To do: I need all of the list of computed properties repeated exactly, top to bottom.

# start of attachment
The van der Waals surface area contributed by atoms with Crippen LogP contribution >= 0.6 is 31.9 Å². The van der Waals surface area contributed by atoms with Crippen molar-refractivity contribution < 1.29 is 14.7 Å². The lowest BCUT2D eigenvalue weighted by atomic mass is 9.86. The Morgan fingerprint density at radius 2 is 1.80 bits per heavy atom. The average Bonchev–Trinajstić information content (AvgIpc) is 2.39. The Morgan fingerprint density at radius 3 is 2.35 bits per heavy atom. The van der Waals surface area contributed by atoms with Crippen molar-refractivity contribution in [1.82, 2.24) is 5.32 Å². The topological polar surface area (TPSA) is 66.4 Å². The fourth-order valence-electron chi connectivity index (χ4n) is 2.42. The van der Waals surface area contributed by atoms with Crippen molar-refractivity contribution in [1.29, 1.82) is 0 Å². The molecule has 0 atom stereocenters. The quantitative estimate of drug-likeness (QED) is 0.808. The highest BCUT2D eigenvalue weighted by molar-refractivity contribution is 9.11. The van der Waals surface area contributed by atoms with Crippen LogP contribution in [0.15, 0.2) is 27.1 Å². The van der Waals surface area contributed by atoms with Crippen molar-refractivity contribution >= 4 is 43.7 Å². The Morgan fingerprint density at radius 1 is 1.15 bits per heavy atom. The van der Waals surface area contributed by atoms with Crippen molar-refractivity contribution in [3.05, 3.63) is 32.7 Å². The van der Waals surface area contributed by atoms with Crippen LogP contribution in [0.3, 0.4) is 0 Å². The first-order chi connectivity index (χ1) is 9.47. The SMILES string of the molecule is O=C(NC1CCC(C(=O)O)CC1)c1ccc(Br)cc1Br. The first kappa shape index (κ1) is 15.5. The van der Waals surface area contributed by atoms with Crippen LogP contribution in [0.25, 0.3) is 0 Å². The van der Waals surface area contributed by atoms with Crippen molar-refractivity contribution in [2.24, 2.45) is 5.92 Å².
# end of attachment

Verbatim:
The van der Waals surface area contributed by atoms with Crippen LogP contribution >= 0.6 is 31.9 Å². The van der Waals surface area contributed by atoms with Crippen molar-refractivity contribution < 1.29 is 14.7 Å². The lowest BCUT2D eigenvalue weighted by atomic mass is 9.86. The Morgan fingerprint density at radius 2 is 1.80 bits per heavy atom. The average Bonchev–Trinajstić information content (AvgIpc) is 2.39. The Morgan fingerprint density at radius 3 is 2.35 bits per heavy atom. The van der Waals surface area contributed by atoms with Crippen molar-refractivity contribution in [1.82, 2.24) is 5.32 Å². The topological polar surface area (TPSA) is 66.4 Å². The fourth-order valence-electron chi connectivity index (χ4n) is 2.42. The van der Waals surface area contributed by atoms with Crippen molar-refractivity contribution in [1.29, 1.82) is 0 Å². The molecule has 0 atom stereocenters. The quantitative estimate of drug-likeness (QED) is 0.808. The highest BCUT2D eigenvalue weighted by molar-refractivity contribution is 9.11. The van der Waals surface area contributed by atoms with Crippen LogP contribution in [0.15, 0.2) is 27.1 Å². The van der Waals surface area contributed by atoms with Crippen molar-refractivity contribution >= 4 is 43.7 Å². The Morgan fingerprint density at radius 1 is 1.15 bits per heavy atom. The van der Waals surface area contributed by atoms with Crippen molar-refractivity contribution in [3.05, 3.63) is 32.7 Å². The van der Waals surface area contributed by atoms with Crippen LogP contribution in [0.3, 0.4) is 0 Å². The first-order chi connectivity index (χ1) is 9.47. The SMILES string of the molecule is O=C(NC1CCC(C(=O)O)CC1)c1ccc(Br)cc1Br. The first kappa shape index (κ1) is 15.5. The van der Waals surface area contributed by atoms with Crippen LogP contribution in [0.25, 0.3) is 0 Å². The van der Waals surface area contributed by atoms with Crippen molar-refractivity contribution in [2.24, 2.45) is 5.92 Å².